African Forest Elephants Stimulate Immense Carbon Capture

African Forest Elephants Stimulate Immense Carbon Capture

When most people think of elephants, they imagine the African savannah elephant -- three meters tall with giant ears and distinguished family clans. But their cousins, the smaller and lesser-known African forest elephants, are solitary creatures found in the dense rainforests in West and Central Africa. And they’re known for their insatiable and destructive eating habits: trampling plants and small trees, stripping bark off of vulnerable saplings, and digging deep for roots as they devour the forest’s lush vegetation. Still, these elephants are a vital part of the ecosystem because they help the forest’s trees store greater amounts of carbon. These “mega-gardeners of the forest” provide a net increase of 9,500 metric tons of carbon captured per square kilometer per elephant.

Why This Matters

African forest elephants are currently listed as critically endangered by the IUCN Red List, with a population decrease of 86% in the last 31 years. Poaching, deforestation, and habitat conversion are all factors in their decline, which in turn hurts the forest’s ability to capture carbon. While governments and companies worldwide try to find ways to cut carbon emissions with the help of technology, they should also focus on conserving these elephant stewards, who have facilitated natural carbon capture for centuries.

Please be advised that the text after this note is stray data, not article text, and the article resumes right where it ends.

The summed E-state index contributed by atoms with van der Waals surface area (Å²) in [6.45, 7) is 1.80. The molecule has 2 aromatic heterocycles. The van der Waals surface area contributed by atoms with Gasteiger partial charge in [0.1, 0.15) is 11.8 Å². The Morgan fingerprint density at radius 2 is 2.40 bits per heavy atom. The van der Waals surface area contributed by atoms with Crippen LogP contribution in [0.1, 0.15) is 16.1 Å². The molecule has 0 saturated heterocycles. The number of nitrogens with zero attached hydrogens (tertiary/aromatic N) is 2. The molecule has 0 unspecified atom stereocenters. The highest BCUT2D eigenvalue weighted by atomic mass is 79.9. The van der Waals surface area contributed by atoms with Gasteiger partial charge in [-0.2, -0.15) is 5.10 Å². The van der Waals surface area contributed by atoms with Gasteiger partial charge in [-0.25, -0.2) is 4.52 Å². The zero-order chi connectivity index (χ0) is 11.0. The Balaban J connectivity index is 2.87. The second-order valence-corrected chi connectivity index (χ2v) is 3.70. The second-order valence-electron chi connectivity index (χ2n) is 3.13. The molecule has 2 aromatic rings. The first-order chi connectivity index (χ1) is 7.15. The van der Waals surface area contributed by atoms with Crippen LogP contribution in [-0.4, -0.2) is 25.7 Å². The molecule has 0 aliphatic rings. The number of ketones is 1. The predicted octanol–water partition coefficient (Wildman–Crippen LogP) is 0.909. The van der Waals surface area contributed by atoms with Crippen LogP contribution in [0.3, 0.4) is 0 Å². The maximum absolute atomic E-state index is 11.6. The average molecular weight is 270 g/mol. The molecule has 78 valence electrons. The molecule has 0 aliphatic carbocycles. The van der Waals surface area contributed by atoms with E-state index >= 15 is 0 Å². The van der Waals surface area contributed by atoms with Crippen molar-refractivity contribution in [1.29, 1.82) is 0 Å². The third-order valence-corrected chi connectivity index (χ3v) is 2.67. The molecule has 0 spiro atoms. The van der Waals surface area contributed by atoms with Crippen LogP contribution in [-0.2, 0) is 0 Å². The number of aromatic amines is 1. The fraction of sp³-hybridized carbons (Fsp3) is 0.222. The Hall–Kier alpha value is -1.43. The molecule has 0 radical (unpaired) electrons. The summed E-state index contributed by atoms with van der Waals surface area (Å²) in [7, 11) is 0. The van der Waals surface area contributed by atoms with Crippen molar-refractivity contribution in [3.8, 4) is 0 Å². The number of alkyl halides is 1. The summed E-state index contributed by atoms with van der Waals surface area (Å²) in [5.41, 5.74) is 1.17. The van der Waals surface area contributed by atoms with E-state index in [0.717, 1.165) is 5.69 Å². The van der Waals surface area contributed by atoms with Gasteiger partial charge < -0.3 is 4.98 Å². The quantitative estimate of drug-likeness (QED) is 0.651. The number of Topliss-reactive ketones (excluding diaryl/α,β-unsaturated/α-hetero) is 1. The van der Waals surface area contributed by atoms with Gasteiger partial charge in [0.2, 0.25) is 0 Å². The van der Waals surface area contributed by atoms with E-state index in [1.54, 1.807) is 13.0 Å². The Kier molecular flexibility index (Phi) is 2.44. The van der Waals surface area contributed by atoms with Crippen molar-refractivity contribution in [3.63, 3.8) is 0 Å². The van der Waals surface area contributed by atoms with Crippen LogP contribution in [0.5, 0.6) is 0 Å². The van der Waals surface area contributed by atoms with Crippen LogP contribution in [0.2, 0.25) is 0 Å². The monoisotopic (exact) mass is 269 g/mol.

“A living elephant provides services worth millions, it is helping us fight climate change and is worth much more alive than dead,” writes Ralph Chami, assistant director of IMF’s Institute for Capacity Development.

Ecosystem Engineers Stabilize The Environment

African forest elephants are among the species scientists refer to as “ecosystem engineers,” which means they are a vital part of a trophic web. Ecosystem engineers reshape their environment and make lasting impacts on the landscape; they are highly influential to their ecosystem’s stability. Typically, these “engineers” increase environmental heterogeneity through their services, which stimulates more niche opportunities and biodiversity within their ecosystem. Forest elephants naturally thin the rainforest when they trample young trees, competing for resources. The unharmed and unconsumed vegetation gains significant opportunity to grow taller and larger, giving the forest more carbon storage capacity. Conservation of these magnificent creatures and other ecosystem engineers worldwide is vital to the health and stability of global environments and could be crucial to finding new climate solutions.